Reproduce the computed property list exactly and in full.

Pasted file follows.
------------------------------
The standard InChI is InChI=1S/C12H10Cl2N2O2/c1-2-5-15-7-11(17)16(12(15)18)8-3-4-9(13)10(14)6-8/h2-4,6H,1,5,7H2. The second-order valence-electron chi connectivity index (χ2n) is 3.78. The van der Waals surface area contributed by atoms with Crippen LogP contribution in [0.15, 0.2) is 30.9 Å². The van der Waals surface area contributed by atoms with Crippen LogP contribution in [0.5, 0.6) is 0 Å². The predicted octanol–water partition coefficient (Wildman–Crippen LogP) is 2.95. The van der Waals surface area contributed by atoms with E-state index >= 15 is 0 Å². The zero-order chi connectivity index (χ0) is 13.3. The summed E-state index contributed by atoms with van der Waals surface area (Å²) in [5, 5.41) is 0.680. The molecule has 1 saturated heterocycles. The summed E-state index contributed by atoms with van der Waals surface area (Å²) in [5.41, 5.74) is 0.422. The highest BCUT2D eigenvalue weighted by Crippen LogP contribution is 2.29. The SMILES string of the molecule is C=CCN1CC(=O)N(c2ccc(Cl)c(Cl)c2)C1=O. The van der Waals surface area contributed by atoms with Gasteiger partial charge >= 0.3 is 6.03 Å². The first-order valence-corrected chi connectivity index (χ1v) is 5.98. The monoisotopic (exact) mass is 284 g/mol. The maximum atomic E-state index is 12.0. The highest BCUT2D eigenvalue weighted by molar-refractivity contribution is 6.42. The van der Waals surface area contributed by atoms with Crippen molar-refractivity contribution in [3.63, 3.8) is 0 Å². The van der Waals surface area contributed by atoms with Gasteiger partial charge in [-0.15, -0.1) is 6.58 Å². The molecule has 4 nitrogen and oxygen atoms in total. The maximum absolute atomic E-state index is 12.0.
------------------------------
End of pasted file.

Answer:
The standard InChI is InChI=1S/C12H10Cl2N2O2/c1-2-5-15-7-11(17)16(12(15)18)8-3-4-9(13)10(14)6-8/h2-4,6H,1,5,7H2. The second-order valence-electron chi connectivity index (χ2n) is 3.78. The van der Waals surface area contributed by atoms with Crippen LogP contribution in [0.15, 0.2) is 30.9 Å². The van der Waals surface area contributed by atoms with Crippen LogP contribution in [0.5, 0.6) is 0 Å². The predicted octanol–water partition coefficient (Wildman–Crippen LogP) is 2.95. The van der Waals surface area contributed by atoms with E-state index >= 15 is 0 Å². The zero-order chi connectivity index (χ0) is 13.3. The summed E-state index contributed by atoms with van der Waals surface area (Å²) in [5, 5.41) is 0.680. The molecule has 1 saturated heterocycles. The summed E-state index contributed by atoms with van der Waals surface area (Å²) in [5.41, 5.74) is 0.422. The highest BCUT2D eigenvalue weighted by Crippen LogP contribution is 2.29. The SMILES string of the molecule is C=CCN1CC(=O)N(c2ccc(Cl)c(Cl)c2)C1=O. The van der Waals surface area contributed by atoms with Gasteiger partial charge >= 0.3 is 6.03 Å². The first-order valence-corrected chi connectivity index (χ1v) is 5.98. The monoisotopic (exact) mass is 284 g/mol. The maximum atomic E-state index is 12.0. The highest BCUT2D eigenvalue weighted by molar-refractivity contribution is 6.42. The van der Waals surface area contributed by atoms with Crippen molar-refractivity contribution in [3.63, 3.8) is 0 Å². The van der Waals surface area contributed by atoms with Gasteiger partial charge in [-0.15, -0.1) is 6.58 Å². The molecule has 4 nitrogen and oxygen atoms in total. The maximum absolute atomic E-state index is 12.0.